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• Friday, June 30th, 2017

sensing wood moisture content

Can you really sense, with any practical utility, the moisture content of wood simply by touching it? Yes. Let’s take a look.

An object feels hot or cool to the touch of your hand because of the flow of heat between your hand and the object. For example, an object feels relatively cool because it is drawing heat from your hand.

Remember how mom or dad could tell if you had even a bit of a fever just by touching your forehead?

Consider wood. The heat flow depends on several factors. The variable that we want to isolate is the moisture content (MC) of the wood. Wetter wood will draw heat from your hand faster and thus feel slightly cooler.

We want to keep these other factors constant:

  • The wood species – density is the key. Denser wood will transfer heat faster.
  • Surface texture. The greater contact of a smooth surface will transfer heat faster than a roughsawn surface. To a lesser extent, a diffuse porous wood such as cherry transfers heat faster than a ring porous wood such as oak.
  • The temperature of the wood, especially relative to your skin temperature, of course, affects heat flow. Heat energy flows from the warmer object, usually your hand, to the cooler object, usually the wood.
  • The surrounding temperature and moisture conditions will likely affect your perception of hot and cool.

Those four other factors are constant in the typical situation of sorting through boards at the lumber dealer – a particular species, roughsawn, at the temperature and surrounding conditions on that day.

So, can you sense differences in MC based on how cool or warm the wood feels to the touch of your hand? I think I can. No, I cannot tell the difference between 8% and 10%, but with the aid of a pinless moisture meter, I have shown myself that I can tell the difference between, say, 8% and 14%, and even closer than that. Every time? No, but reliably enough that I can use my sense of touch to quickly sort through boards of one species at the lumber dealer and help me make choices. Larger differences are more apparent. This also can alert me to certain situations, such as a poorly stored 10/4 board that is much wetter on one side than the other.

The differences I am sensing are relative, not absolute, but that is what I am concerned with as I sort through the piles. It is even possible to “calibrate” my hand for absolute measurements for a particular pile of wood by taking a couple of readings with a pinless moisture meter, and correlating that with what I feel, but I wouldn’t rely on that and it is not what I need.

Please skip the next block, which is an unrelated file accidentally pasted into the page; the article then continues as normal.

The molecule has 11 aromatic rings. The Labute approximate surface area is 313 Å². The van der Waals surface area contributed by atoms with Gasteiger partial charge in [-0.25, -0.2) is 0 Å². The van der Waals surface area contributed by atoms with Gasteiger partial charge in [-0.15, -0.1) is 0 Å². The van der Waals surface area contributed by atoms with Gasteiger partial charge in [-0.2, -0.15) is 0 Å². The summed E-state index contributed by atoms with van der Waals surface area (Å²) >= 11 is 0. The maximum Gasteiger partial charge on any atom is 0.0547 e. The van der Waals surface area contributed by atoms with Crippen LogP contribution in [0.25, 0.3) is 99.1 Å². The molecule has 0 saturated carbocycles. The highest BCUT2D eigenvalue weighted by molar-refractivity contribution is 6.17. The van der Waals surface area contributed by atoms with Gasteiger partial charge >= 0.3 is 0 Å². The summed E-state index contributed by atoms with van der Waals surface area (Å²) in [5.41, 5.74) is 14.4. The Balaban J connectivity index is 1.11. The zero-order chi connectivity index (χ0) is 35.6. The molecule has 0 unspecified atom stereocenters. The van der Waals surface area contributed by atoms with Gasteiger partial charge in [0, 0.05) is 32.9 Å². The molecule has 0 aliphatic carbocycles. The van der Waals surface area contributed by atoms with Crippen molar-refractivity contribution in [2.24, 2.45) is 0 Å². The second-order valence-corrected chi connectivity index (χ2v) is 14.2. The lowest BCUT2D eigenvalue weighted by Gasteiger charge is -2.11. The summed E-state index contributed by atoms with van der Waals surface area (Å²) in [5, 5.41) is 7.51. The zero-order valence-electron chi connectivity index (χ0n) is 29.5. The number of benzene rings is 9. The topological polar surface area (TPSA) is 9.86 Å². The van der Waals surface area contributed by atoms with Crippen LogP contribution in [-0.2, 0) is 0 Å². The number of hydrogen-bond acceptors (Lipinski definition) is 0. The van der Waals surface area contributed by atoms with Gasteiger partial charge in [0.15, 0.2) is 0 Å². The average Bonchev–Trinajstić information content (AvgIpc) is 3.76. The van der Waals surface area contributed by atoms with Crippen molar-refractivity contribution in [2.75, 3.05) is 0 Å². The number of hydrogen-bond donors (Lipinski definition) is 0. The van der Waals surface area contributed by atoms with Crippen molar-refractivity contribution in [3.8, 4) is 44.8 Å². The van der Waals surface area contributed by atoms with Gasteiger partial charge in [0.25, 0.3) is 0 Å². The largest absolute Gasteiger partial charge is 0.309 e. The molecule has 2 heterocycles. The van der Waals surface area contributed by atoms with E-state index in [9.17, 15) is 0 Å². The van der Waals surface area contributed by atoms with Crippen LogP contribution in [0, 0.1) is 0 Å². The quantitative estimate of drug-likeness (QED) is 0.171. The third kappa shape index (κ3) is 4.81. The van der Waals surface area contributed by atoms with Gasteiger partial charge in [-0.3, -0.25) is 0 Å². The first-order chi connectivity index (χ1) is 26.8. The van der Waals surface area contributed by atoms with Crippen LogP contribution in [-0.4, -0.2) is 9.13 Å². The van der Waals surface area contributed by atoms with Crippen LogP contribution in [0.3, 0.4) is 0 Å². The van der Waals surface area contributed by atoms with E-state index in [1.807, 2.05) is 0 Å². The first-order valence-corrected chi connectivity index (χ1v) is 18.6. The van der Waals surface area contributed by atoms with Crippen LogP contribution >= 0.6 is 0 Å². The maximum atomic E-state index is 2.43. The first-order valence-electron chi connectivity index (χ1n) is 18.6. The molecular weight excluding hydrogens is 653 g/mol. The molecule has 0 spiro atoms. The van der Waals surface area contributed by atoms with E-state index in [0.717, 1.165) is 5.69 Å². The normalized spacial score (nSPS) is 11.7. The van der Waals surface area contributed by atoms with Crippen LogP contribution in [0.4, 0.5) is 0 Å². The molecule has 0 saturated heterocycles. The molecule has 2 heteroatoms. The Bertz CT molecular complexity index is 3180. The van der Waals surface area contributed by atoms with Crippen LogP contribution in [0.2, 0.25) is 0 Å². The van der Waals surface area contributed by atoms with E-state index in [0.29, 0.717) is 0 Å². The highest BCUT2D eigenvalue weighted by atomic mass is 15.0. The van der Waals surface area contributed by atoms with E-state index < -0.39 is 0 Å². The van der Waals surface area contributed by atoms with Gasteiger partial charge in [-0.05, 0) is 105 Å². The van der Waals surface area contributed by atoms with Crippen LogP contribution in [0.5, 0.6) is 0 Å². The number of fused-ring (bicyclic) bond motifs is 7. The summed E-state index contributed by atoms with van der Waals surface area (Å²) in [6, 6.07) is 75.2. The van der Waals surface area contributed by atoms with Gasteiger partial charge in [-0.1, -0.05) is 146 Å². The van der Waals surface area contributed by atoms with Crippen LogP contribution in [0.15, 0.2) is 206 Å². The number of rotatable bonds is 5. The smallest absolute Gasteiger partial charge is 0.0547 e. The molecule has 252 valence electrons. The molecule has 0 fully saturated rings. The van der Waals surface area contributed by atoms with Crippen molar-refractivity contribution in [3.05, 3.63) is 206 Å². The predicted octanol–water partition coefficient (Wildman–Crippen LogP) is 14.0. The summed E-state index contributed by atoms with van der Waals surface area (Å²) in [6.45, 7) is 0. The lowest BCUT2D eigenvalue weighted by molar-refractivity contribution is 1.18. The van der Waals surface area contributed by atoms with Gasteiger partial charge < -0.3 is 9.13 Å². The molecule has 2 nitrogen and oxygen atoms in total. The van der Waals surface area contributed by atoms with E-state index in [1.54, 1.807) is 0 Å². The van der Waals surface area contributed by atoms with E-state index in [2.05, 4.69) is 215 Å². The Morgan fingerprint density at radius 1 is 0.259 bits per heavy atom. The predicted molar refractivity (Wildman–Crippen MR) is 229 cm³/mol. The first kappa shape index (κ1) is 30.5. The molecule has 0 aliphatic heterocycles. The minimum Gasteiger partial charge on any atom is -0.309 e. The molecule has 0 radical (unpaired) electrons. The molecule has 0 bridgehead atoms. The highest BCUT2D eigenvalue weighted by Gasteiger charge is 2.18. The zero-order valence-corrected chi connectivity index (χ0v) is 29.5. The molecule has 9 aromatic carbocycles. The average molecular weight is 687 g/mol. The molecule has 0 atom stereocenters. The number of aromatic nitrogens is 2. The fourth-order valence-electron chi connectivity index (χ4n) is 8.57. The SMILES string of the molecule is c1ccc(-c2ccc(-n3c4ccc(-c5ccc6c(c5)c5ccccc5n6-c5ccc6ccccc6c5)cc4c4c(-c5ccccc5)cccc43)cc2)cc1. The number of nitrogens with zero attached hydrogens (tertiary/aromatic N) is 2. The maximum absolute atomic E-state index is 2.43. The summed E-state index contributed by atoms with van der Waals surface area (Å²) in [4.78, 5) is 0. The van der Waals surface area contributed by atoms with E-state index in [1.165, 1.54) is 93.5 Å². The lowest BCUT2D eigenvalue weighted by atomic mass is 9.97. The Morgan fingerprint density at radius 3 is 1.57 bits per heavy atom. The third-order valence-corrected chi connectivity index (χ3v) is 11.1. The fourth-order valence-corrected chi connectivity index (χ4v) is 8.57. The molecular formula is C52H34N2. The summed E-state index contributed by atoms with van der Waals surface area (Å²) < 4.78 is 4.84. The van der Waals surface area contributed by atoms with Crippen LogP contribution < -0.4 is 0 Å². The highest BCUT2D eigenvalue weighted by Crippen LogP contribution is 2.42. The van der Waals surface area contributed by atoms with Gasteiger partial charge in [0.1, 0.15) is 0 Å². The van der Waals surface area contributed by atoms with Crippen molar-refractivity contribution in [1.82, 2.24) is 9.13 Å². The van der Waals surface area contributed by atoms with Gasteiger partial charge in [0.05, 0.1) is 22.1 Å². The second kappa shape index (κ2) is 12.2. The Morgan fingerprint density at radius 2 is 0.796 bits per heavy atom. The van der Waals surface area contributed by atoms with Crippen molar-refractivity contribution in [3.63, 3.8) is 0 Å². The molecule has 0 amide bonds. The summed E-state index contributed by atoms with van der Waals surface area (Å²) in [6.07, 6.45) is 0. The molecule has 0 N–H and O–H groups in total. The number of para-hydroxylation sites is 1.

I am not suggesting you discard your moisture meter. I also understand that the “measurement” is shallow. And I’m not going to put my lips on the wood; that’s weird. Yet, with some awareness and very little practice, you can get a pretty good sense of the relative moisture content of boards just with your hands.

What’s your sense of this?

Category: Wood
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4 Responses

  1. This is so true, I often just feel the wood. If it is cool I just let it be, if it is warm and dry feeling I will go for the moisture meter. Great topic and info. Thanks for the share!!

    Greg

  2. 2
    Jeth Bartlett 

    Around the area I am based wood is normally acquired in large slabs and trunk sections rather than sawn boards, it is also commonly sold (and worked) very soon after it i obtained from the tree.
    When buying I always check relative moisture content by feel (no moisture meter here) and find that touching the end grain of the piece is more telling. This would agree with your very sound reasoning as the wood will show greater moisture transfer at the exposed ends.

  3. 3
    William Brown 

    As a physician and a woodworker, I have learned to read both wood moisture content and my patient’s temperatures. For patients I use a hand on the forehead and get it right to within a few tenths of a centigrade. I periodically check my accuracy with a reliable temp device.
    –Wm. Brown http://www.LineAndBerry.com

  4. 4
    Rob 

    Thanks for the comments, Greg, Jeth, and William. A craftsman’s hands and brain listen to each other very well.
    Rob

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